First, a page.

Campfire Stories

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I just want a Lie in!

I was riding a goldfish, searching for an elusive treasure, sure I would find it on the next dive when my dream began to melt away.   Back in bed wide awake, I knew that it was sleep that I would have to find now.  The goldfish swam away and would have to search alone. I had been rudely dismounted by the noise of a chainsaw.

I gave up, so was up early once more, on a Saturday morning.  My neighbour’s attempts the day before to squeeze a 30 ft palm into a  6 ft skip had failed and he was back this morning with grit, 300 teeth and a can of petrol.  I got up, made a coffee, put some washing on and took the rubbish out, and found in the process, a plastic dial I had discovered abandoned on the floor of my daughters’ car.  The spindle had broken, I had brought it in to fix it some weeks ago.  Coffee made, paper down, super glue out, I would make use of the Saturday void, nobody else wanted to start the day just yet.

I unscrewed the top of the glue,  and used the lid to break the seal of the tube, a familiar smell warned my subconscious.   I had repaired things like this a million times and was confident.  I checked the paper again and carefully applied the tiniest dots to the plastic, squeezed the broken pieces together, counted to 10 and put the dial down.  I could not let go.  I shook the dial, the tiniest dots of that lethal liquid, had pooled in a recess. As I shook my hand now in a panic, glue flew, landing in my hair, tip of my nose, and anywhere that had not been covered in paper.  I grabbed a roll of kitchen towel and,  as ridiculous as it seems now, I  began to mop up the glue.  I ended up, tarred and feathered with the paper towel.

superglue

Next thought, water, it did nothing but highlight the mess. I pulled at the dial and the pain was intense.  10 minutes later I had got the dial off but was wearing a plaster to cover the place where my skin had been and was manically chewing my self like a mangy dog, to separate my finger nail from my thumb.  Later in the bathroom, with the sound of a lumberjack in the background, I tried to scrape off the paper from my nose and hair.  I tipped more nail polish remover into the cotton wool, looked into the mirror and said Good morning to my weekend.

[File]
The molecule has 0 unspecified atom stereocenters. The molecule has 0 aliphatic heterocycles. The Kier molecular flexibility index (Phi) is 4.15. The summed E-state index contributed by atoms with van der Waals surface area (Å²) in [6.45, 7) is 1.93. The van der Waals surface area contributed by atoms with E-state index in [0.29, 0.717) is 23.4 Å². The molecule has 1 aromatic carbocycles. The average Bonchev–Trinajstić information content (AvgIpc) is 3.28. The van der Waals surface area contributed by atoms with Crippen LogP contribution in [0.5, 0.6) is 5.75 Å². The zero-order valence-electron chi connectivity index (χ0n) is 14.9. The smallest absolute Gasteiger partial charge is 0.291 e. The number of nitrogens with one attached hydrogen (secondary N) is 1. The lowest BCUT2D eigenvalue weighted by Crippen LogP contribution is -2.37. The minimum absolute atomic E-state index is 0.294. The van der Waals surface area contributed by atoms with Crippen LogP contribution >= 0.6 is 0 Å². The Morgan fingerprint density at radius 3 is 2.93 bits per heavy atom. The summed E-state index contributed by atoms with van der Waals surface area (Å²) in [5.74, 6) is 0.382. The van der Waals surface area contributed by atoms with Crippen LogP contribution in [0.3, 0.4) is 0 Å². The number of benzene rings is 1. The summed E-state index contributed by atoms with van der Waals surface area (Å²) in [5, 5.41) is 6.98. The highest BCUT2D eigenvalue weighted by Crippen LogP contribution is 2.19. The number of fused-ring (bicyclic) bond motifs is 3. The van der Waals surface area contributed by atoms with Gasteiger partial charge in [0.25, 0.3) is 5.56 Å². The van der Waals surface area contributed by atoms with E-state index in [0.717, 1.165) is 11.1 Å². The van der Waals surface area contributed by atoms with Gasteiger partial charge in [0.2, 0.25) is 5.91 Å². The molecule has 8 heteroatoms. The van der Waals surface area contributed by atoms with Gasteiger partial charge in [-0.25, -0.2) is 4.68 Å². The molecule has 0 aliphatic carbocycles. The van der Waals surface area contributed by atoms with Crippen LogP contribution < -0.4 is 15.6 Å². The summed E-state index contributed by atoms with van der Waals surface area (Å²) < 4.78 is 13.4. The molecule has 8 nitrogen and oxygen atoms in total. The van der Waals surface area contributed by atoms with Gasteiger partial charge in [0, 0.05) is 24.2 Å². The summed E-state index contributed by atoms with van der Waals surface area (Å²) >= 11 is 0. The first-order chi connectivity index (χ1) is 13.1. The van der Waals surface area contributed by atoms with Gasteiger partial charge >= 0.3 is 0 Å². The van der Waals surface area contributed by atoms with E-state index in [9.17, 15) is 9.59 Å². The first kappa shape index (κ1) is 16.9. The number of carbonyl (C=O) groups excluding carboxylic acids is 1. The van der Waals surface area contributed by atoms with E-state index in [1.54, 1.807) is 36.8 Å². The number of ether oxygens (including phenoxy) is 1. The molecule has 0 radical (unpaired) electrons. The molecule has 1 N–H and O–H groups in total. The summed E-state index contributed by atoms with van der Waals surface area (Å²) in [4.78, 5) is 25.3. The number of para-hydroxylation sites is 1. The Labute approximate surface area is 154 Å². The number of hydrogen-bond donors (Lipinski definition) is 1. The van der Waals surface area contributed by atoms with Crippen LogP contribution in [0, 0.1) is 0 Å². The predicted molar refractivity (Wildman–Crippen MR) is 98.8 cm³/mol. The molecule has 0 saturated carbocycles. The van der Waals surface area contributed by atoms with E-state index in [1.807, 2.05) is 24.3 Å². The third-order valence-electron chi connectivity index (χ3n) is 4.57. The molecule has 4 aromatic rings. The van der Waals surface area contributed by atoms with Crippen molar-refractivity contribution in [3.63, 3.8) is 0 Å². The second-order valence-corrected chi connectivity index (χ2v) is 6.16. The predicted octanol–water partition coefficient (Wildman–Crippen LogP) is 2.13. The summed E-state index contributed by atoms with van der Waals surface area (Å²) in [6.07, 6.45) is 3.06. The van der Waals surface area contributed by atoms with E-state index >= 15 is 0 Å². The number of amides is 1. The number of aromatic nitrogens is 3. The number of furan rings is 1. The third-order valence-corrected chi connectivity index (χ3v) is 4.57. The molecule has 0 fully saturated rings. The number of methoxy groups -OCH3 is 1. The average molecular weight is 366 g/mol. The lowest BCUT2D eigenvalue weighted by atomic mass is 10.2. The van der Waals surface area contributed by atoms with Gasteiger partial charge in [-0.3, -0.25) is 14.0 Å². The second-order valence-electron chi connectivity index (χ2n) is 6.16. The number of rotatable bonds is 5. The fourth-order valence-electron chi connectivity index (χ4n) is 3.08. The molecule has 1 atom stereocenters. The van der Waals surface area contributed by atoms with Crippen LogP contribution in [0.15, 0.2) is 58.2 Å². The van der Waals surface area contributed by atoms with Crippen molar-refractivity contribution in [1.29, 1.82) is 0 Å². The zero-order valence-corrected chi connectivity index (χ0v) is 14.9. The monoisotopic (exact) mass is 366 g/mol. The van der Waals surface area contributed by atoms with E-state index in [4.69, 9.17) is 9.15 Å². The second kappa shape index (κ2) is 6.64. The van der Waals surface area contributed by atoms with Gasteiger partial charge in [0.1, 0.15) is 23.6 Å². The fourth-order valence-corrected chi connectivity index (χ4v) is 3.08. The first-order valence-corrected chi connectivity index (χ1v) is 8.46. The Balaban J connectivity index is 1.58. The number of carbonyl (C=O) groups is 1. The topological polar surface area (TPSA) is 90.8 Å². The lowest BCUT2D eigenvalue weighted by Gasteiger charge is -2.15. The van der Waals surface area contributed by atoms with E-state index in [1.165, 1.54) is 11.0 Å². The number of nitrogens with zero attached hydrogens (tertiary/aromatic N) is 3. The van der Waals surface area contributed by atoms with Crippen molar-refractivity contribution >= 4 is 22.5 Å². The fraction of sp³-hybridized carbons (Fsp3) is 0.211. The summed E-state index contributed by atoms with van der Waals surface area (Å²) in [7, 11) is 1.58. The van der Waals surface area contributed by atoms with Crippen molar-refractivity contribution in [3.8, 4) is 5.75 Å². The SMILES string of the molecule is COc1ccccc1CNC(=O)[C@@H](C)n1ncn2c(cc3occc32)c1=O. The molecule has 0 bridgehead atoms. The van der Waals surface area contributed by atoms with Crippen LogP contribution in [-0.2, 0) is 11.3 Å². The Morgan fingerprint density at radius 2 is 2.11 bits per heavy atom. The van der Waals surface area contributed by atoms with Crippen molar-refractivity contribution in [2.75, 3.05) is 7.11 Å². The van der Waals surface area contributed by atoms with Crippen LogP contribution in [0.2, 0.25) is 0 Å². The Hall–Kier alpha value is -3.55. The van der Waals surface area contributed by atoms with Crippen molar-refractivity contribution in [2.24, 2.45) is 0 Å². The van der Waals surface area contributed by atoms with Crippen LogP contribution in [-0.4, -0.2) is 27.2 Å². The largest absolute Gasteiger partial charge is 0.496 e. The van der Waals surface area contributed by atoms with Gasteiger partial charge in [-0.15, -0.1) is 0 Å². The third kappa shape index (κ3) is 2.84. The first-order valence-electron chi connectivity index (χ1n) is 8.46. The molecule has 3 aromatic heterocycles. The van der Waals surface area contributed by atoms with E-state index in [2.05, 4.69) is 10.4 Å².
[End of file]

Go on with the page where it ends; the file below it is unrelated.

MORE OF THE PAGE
I had cleaned up as best I could as life began to stir in other parts of the house. I knocked gently on my daughter’s door it was now past 11 o’clock.

“Yep mum I ‘m awake”.

I offered the dial.  “I think I have fixed it, had a bit of a panic…. stuck myself to it.” I smiled, checking there was no skin left on the plastic.

“Thanks mum.” she laughed and turned back to the screen.  I went to fetch the washing and heard my husband plodding down the hall.

“Coffee love?” he called down the stairs.

“Yes”, I confirmed hoping he would not notice he shiny blobs of hardened acrylic splattered over the kettle.

I was hanging the washing out in the garden. “Has anyone seen the dog?” I asked.  No one had.  I called him.  We all called him.  The neighbor who had eventually got the palm in the skip said he had not seen the dog all morning.  I raced round the side of the house and the temporary fence had not been closed.  I felt sick.  My neighbor felt guilty, it was his stupid temporary fence.

“Sorry” he tried through the wire.

The family scrambled.  Half an hour of driving around the neighborhood looking for any signs of black and white, yielded nothing but the feeling that my dog had been hit by a car and was lying injured or dead somewhere.  The pound had not called so he had not been picked up.  My husband got back to the house before me and was sitting picking at some kitchen towel  stuck on the bench, laptop open, looking at a lost dog page.  My daughter was posting on her Facebook page calling for help.  A voice from the bottom of the stairs.

“Is this your dog?” it asked.

“Thank god” I answered, and took the stairs two at a time.  My neighbour was breathlessly holding a collie.  It was not my dog.

That’s not my dog!

“It ran, past,” he said, we both looked at the collie, who waged it’s tail.  A distraught blond woman ran down the drive.

“You have my dog, that’s my dog, he does not like the lead.” she tried in broken English.  My neighbour and I tried to explain but she just grabbed the dog and ran.

“What’s Blues number?’ my husband called down to me.  My neighbour and I were released from the awkward situation.

“I’ll keep looking.” He turned and walked back next door

“yes.” I said and ran upstairs.

We got the microchip number from an old brown envelope and filled out a missing dog report, then my husband called the number on the bottom of the page for the second time. They picked up, the pound had him, they had tried to call but my contact information had not been updated and they had been calling the wrong number since 1:05 am.

We collected a smelly, muddy totally non-remorseful dog, paid the fine, and drove home thanking our lucky stars.  Back home, all was calm, the neighbour and his dad had started putting up a new fence.

“It will be finished by Sunday,” he called over and continued hammering.

I nodded a grumpy, thanks, better late than never kind of nod.

“OK, I’m late and have to go.” my daughter announced.

“The boys are coming over.” my son announced.

I will be there soon to drop some keys off a text announced.

The dog sat stinking in his kennel, refusing to look at me. He knew it had been wrong to leave his pack, but the wild had called to him.

Fancy a drive and a spot of lunch my husband asked.  I agreed, what could go wrong, I checked that fence three times and climbed into the passenger seat.

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